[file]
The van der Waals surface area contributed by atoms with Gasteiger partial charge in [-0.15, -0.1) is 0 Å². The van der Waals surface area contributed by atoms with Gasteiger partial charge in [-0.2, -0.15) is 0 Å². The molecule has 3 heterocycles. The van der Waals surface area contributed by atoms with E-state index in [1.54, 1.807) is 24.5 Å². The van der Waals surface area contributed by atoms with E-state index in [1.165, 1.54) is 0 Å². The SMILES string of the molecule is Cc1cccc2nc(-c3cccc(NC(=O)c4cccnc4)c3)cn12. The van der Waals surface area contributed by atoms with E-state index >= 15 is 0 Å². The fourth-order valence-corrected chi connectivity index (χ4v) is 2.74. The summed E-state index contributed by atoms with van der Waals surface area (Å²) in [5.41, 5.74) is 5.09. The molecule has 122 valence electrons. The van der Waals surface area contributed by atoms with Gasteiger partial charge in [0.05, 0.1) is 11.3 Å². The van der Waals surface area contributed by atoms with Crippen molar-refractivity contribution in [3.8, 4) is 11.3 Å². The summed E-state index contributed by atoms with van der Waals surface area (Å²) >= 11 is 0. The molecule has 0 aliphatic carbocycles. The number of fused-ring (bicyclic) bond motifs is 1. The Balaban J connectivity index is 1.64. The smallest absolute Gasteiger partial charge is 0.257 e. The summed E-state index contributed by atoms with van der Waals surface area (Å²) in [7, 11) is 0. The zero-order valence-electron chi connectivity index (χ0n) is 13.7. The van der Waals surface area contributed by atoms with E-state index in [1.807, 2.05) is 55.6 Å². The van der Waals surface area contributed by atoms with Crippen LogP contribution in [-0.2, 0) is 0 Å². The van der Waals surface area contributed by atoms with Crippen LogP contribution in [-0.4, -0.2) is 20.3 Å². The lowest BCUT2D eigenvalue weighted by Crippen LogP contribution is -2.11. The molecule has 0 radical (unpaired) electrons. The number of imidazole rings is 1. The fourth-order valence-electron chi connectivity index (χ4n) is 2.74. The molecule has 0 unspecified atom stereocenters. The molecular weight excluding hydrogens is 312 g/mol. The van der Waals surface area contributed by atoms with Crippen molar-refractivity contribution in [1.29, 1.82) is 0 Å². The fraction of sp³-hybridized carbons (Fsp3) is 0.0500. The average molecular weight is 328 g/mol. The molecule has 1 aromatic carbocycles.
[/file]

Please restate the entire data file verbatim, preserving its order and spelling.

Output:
The van der Waals surface area contributed by atoms with Gasteiger partial charge in [-0.15, -0.1) is 0 Å². The van der Waals surface area contributed by atoms with Gasteiger partial charge in [-0.2, -0.15) is 0 Å². The molecule has 3 heterocycles. The van der Waals surface area contributed by atoms with E-state index in [1.54, 1.807) is 24.5 Å². The van der Waals surface area contributed by atoms with E-state index in [1.165, 1.54) is 0 Å². The SMILES string of the molecule is Cc1cccc2nc(-c3cccc(NC(=O)c4cccnc4)c3)cn12. The van der Waals surface area contributed by atoms with E-state index >= 15 is 0 Å². The fourth-order valence-corrected chi connectivity index (χ4v) is 2.74. The summed E-state index contributed by atoms with van der Waals surface area (Å²) in [5.41, 5.74) is 5.09. The molecule has 122 valence electrons. The van der Waals surface area contributed by atoms with Gasteiger partial charge in [0.05, 0.1) is 11.3 Å². The van der Waals surface area contributed by atoms with Crippen molar-refractivity contribution in [3.8, 4) is 11.3 Å². The summed E-state index contributed by atoms with van der Waals surface area (Å²) >= 11 is 0. The molecule has 0 aliphatic carbocycles. The number of fused-ring (bicyclic) bond motifs is 1. The Balaban J connectivity index is 1.64. The smallest absolute Gasteiger partial charge is 0.257 e. The summed E-state index contributed by atoms with van der Waals surface area (Å²) in [7, 11) is 0. The zero-order valence-electron chi connectivity index (χ0n) is 13.7. The van der Waals surface area contributed by atoms with E-state index in [1.807, 2.05) is 55.6 Å². The van der Waals surface area contributed by atoms with Crippen LogP contribution in [-0.2, 0) is 0 Å². The van der Waals surface area contributed by atoms with Crippen LogP contribution in [-0.4, -0.2) is 20.3 Å². The lowest BCUT2D eigenvalue weighted by Crippen LogP contribution is -2.11. The molecule has 0 radical (unpaired) electrons. The number of imidazole rings is 1. The fourth-order valence-electron chi connectivity index (χ4n) is 2.74. The molecule has 0 unspecified atom stereocenters. The molecular weight excluding hydrogens is 312 g/mol. The van der Waals surface area contributed by atoms with Crippen molar-refractivity contribution in [1.29, 1.82) is 0 Å². The fraction of sp³-hybridized carbons (Fsp3) is 0.0500. The average molecular weight is 328 g/mol. The molecule has 1 aromatic carbocycles.